Install Jenkins on Kubernetes with Helm

Search at Helm Hub

helm search jenkins

Helm search for Jenkins
Helm search for Jenkins
helm install --name jenkins-ci --set master.adminPassword=mypassword,master.serviceType=LoadBalancer stable/jenkins

The --set tag sets the admin password as mypassword. This will be used to login to Jenkins on first access. It also sets the serviceType to LoadBalancer; this means a load balancer will be provisioned to enable us to access Jenkins externally, usually through a DNS name. Read more about the Chart and the various configuration options you can set for your release here.

kubectl get pods

Kubernetes Pods in the default namespace
Kubernetes Pods in the default namespace
kubectl get services

Kubernetes Services in the default namespace
Kubernetes Services in the default namespace

Copy out the load balancer link and paste it in your browser tab. Don't forget to add the 8080 port.

Jenkins on Kubernetes
Jenkins on Kubernetes

Now that Jenkins is running, we can now login using the credentials initially provided. User admin as the username, mypassword as the password.

Install BlueOcean CI on Jenkins

Navigate to Manage Jenkins on the menu, then go to Manage Plugins. Click on the "Available" tab. Search for blue ocean on the filter search bar.

Install Blue Ocean Plugin on Jenkins
Install Blue Ocean Plugin on Jenkins

Check the Blue Ocean plugin and click install. When the installation is complete, go back to the homepage. You should find the Open Blue Ocean link on the menu.

Jenkins Homepage
Jenkins Homepage

Click on Open Blue Ocean link:

Blue Ocean on Jenkins
Blue Ocean on Jenkins

Create a Jenkins Pipeline

Click on the Create Pipeline button. Select Github as source code store:

Create jenkins pipeline
Create jenkins pipeline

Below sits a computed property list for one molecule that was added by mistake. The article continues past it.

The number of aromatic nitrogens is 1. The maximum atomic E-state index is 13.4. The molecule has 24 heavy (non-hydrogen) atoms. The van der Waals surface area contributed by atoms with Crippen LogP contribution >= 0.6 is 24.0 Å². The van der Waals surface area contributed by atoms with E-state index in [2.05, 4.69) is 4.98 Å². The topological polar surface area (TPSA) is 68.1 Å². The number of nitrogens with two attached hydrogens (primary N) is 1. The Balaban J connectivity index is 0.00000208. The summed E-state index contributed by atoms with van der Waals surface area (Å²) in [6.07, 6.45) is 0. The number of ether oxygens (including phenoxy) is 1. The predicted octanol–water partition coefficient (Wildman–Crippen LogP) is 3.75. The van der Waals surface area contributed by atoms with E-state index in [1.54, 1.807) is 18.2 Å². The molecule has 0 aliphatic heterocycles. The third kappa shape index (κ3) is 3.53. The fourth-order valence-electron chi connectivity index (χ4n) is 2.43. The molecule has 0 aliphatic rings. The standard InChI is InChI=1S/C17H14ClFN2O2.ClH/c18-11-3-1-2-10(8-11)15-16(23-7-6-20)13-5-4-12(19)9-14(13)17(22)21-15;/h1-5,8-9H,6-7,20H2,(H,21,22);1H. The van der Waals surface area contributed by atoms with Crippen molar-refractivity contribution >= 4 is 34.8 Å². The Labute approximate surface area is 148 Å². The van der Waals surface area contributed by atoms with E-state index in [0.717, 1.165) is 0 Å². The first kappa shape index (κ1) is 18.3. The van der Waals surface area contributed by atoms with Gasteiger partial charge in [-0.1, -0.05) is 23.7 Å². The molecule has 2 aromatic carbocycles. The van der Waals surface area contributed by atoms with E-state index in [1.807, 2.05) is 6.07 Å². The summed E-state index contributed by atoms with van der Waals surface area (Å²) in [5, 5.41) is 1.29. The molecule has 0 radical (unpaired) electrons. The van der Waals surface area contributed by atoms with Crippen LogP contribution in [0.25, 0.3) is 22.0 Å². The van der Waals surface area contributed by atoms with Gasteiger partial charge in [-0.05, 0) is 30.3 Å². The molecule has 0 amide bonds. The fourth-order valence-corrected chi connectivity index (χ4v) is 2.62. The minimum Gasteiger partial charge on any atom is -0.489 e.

You will be asked to provide an access token to your Github account. Click on the "Create an access token here" link that takes you to Github, provide your password and proceed to create the token.

Create access token github
Create access token on Github

Copy the access token that was created and return to Jenkins. Paste it in the form and proceed.

Select your Github account/organization, choose the repository you created earlier, or another if your publishing your existing application. Then click Create Pipeline.

The Pipeline will now be created. Wait for some seconds and it takes you to a page showing a list of pipelines on Jenkins. Click on the newly created pipeline and you'd be taken to a more detailed page.

Successful Jenkins Pipeline
Successful Jenkins Pipeline

The pipeline has now successfully run.

Add Github Webhook

Now that the pipeline has been successfully created, we need Jenkins to be able to run a new job as soon as updates are made to the Github repository.

To implement this, create a Webhook to notify Jenkins each time an update is pushed to the repository.

Navigate to your Repository on Github. Click Settings then Add Webhook.

Github webhook
Github webhook

You will be presented with a form. In the Payload URL add:

<YOUR LOAD BALANCER URL>:8080/github-webhook/

Be sure to add the 8080 port and that your URL ends with a slash/. Select application/json as Content-Type. Once this is done, leave every other option as is the click the Add Webhook button at the bottom.

Jenkins Github Webhook
Jenkins Github Webhook

You can confirm Github successfully sent a ping to your Jenkins server by checking the Jenkins Pod logs:

kubectl logs $(kubectl get po | grep jenkins | awk '{print $1}')